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Charge on the sun

  1. Jun 30, 2012 #1
    The temperature of the sun is so high that the matter exists in plasma state.At such high temperatures electrons are not bound to the atoms.Does it mean that the sun is charged? If the sun is neutral, where do the electrons reside?
     
  2. jcsd
  3. Jun 30, 2012 #2

    Drakkith

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    The electrons are part of the plasma.
     
  4. Jun 30, 2012 #3
    All in all, I would say that the sun is positively charged. The solar wind consists primarily of electrons and photons, per http://en.wikipedia.org/wiki/Solar_wind, so that would tend to leave a lot of protons and neutrons (in the form of hydrogen and helium nuclei) behind to positively charge the sun.

    As per the joke:

    Two hydrogen atoms were walking down the street. The first hydrogen atom says "I've just lost an electron!"

    The second says: "Are you sure?"

    The first answers: "I'm positive!" :eek: :smile:
     
  5. Jun 30, 2012 #4

    Dotini

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    Dear BadBrain,

    The source you cited actually says the solar wind consists of electrons and protons, not photons. Protons are probably the most interesting part of the solar wind, since these are the particles that accelerate faster the farther they move away from the sun - very exciting and puzzling, and a demanding problem!

    Respectfully yours,
    Steve
     
  6. Jun 30, 2012 #5
    OK, so I misread the piece. That doesn't change the fact that the solar wind consists of more electrons than atomic nuclei, as per:

    "The Sun's corona, or extended outer layer, is a region of plasma that is heated to over a million degrees Celsius. As a result of thermal collisions, the particles within the inner corona have a range and distribution of speeds described by a Maxwellian distribution. The mean velocity of these particles is about 145 km/s, which is well below the solar escape velocity of 618 km/s. However, a few of the particles achieve energies sufficient to reach the terminal velocity of 400 km/s, which allows them to feed the solar wind. At the same temperature, electrons, due to their much smaller mass, reach escape velocity and build up an electric field that further accelerates ions - charged atoms - away from the Sun.[18]"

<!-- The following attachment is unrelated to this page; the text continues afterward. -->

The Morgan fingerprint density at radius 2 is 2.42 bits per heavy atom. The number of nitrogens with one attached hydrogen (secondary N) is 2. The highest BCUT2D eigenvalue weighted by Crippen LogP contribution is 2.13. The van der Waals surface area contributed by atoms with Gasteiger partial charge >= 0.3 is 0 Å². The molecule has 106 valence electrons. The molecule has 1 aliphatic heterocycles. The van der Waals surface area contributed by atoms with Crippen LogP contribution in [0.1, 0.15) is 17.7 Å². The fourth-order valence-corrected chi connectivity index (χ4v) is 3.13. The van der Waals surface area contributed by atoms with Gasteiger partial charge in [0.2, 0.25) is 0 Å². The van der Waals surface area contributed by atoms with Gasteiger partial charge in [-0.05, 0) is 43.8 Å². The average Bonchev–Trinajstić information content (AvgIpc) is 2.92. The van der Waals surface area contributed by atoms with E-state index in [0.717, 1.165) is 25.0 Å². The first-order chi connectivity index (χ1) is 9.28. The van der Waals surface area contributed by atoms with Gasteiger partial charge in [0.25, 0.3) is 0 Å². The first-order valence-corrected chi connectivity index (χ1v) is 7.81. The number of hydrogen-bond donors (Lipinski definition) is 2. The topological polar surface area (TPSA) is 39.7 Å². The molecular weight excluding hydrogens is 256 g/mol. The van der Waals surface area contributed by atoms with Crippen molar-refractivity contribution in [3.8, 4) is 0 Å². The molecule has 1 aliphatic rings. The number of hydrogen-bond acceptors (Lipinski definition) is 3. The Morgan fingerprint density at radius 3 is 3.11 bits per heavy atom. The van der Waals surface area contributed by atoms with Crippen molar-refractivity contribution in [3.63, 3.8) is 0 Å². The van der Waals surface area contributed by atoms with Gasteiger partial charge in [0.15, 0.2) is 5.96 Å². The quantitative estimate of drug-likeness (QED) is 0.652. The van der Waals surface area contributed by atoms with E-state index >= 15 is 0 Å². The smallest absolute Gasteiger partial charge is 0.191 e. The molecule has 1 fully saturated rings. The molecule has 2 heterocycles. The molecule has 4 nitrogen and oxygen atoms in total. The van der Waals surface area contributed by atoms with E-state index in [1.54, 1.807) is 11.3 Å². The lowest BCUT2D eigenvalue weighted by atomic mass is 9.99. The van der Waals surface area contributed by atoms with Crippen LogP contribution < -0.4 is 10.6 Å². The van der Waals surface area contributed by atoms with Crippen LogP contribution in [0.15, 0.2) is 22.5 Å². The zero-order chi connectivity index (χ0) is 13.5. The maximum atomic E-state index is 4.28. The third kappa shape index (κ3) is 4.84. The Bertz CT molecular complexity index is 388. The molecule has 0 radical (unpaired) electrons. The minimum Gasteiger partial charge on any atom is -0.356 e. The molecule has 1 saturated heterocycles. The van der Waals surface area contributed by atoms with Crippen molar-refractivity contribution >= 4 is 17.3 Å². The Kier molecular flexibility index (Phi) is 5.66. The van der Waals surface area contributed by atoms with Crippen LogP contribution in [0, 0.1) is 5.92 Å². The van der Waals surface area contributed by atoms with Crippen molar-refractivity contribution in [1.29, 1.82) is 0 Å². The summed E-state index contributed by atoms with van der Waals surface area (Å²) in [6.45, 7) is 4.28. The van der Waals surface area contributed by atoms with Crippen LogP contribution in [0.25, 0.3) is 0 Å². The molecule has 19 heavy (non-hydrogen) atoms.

Need I further remind you that at least some of the photons emitted by the sun are emitted as the result of electrons striking matter via the photoelectric effect, in which the entire energy of the colliding electron is imparted to the released photon?

    I'm not trying to posit myself as some great astrophysicist, as I've been studying astrophysics for approximately two weeks now, as a consequence of my attempt to understand our own solar system and associated birth cluster. It doesn't matter to me how much younger than me you happen to be. I'm on this forum to learn all I can and to teach what I can.
     
  7. Jun 30, 2012 #6

    mfb

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    Using the escape velocity of 618 km/s: A charge of just ~200 C would give a flat potential for protons (electric repulsion = gravitational attraction) (WolframAlpha). This is a high upper limit for the solar charge. For a negative charge, the limit is about -0.1C, as they are lighter by a factor of 2000.

    Even if the effect BadBrain mentioned is important (I cannot judge this), the total charge of the sun has to be small.
     
  8. Jun 30, 2012 #7

    Drakkith

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    I don't believe this says that electrons make up more of the solar wind, it says that the electrons are more easily accelerated to a higher velocity, allowing them to escape easier, creating a charge that explains the acceleration of ions out into the solar wind. The charge on the Sun is very close to neutral, as a charge would not allow the oppositely charged particles to escape until neutral was reached again.

    I don't see how this is relevant to the thread.

    Who said anything about how old anyone was?
     
  9. Jul 3, 2012 #8

    Dotini

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    There are no current measurements made in the vicinity of any star, including our own sun. I think the plasma physics are not well enough worked out to even give a theoretical current value for what is observed. 50 years and a new fleet of spacecraft are probably needed to get this answered.

    Accepting that the sun is an electrical eunuch, we are left begging for an explanation of how protons are accelerated to near light speeds. Somehow, nature has contrived something like a rail gun to accelerate those heavy ions at us in flare/CME events.
    http://www.nasa.gov/mission_pages/stereo/news/stereo_astronauts_prt.htm